Children in many U.S. schools yesterday heard President Obama exhort the values of hard work and personal responsibility in his back-to-school address. Reformed pastor John Piper of Bethlehem Baptist Church praised the speech as "a wonderful gift of common grace from God to the students of our land." Before the speech, many parents had protested the way it was framed—the Department of Education had given schools a "menu of classroom activities" that suggested students write about "how they could help the President"—rather than its content. Many parents demanded that their school districts provide alternatives to watching the speech or that they not show it at all. School districts were forced to respond with less than two weeks' notice to the Education Department's announcement.

Meanwhile, in Quebec, a court struggle recently broke out over a new, mandatory "Ethics and Religious Culture" course that will replace three separate religion courses for all students. Some Christian parents protested it as a violation of their right to choose their children's religious education, but Quebec's Superior Court ruled August 31 that the class does not violate the right to "freedom of conscience and religion" in the Canadian Charter of Rights. Here's how one law professor at the Universitfamp;copy; de Sherbrooke defended the ruling:

What parents were demanding was the right to ignorance, the right to protect their children from being exposed to the existence of other religions …. This right to ignorance is certainly not protected under the Canadian Charter of Rights and Freedoms. Freedom of religion does not protect the right not to know what is going on in our universe.

Then, a home-schooling mother in New Hampshire received a court mandate last week to send her 10-year-old daughter to start fifth grade in public school. The fight over Amanda Kurowski started with her divorced parents, her mother's Christian beliefs and her father's concern about Amanda's "rigidity on faith." District Court Judge Lucinda V. Sadler ruled that, thanks to her mother, Amanda was ignorant about other religions, and that the "vigorous defense of her religious beliefs … suggests strongly that she has not had the opportunity to seriously consider any other point of view."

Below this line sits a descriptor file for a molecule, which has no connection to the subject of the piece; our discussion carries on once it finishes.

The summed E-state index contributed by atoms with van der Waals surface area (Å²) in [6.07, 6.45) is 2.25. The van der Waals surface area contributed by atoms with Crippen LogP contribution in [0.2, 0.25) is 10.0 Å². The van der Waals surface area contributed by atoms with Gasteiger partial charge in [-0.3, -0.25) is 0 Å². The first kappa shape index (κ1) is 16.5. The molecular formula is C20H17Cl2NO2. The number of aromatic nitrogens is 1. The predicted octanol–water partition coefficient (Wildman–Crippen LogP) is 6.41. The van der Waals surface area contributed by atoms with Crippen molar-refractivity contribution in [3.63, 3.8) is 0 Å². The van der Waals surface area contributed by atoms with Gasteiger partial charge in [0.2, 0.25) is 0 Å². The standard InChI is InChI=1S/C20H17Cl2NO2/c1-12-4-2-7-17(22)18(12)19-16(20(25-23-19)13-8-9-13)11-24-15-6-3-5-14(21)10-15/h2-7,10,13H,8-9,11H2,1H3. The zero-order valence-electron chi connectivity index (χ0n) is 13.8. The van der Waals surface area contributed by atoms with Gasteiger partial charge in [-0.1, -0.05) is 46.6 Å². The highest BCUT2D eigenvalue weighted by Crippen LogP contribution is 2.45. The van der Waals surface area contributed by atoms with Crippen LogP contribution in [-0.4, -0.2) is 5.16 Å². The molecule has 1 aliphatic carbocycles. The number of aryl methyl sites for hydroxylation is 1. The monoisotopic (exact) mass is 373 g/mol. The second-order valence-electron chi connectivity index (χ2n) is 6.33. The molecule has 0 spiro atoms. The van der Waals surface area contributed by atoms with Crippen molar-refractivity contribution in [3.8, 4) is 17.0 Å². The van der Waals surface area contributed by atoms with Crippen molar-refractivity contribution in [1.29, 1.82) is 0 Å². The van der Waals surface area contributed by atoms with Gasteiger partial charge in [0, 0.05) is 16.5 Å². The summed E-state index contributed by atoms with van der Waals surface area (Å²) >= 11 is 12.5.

What these controversies have in common is what they reveal about the state of parental rights. Defining these controversies as a struggle between ignorance and experience, or between "major problems" and "hoopla" (as did Secretary of Education Arne Duncan), makes them easier to dismiss. The real issue is the one behind the details: These days it seems that one parent's "ignorance" is another parent's "freedom," especially when it comes to his or her child's education.

God commanded his followers to "train a child in the way he should go," giving parents much responsibility for their child's formation (Prov. 22:6). I am not a parent, but I have good ones, who exercised a lot of say over what I was taught and exposed to as a child. I would not want to grant any judge or politician the right to circumvent my parents' authority, whether on religion or policy.

Still, I admit that various issues can complicate the priority of parental rights. For instance, regarding the controversy over Obama's school speech, Albert Mohler said that it "smacks of disrespect for the President" when Christians criticize every move Obama makes. Meanwhile, in Ohio, the parents of Rifqa Bary wait in limbo for a judge to decide if their daughter can be kept away from them: she says they are dangerous, but there is no evidence proving them unfit. Is it ever justifiable for a government to take a parent's choice out of their hands?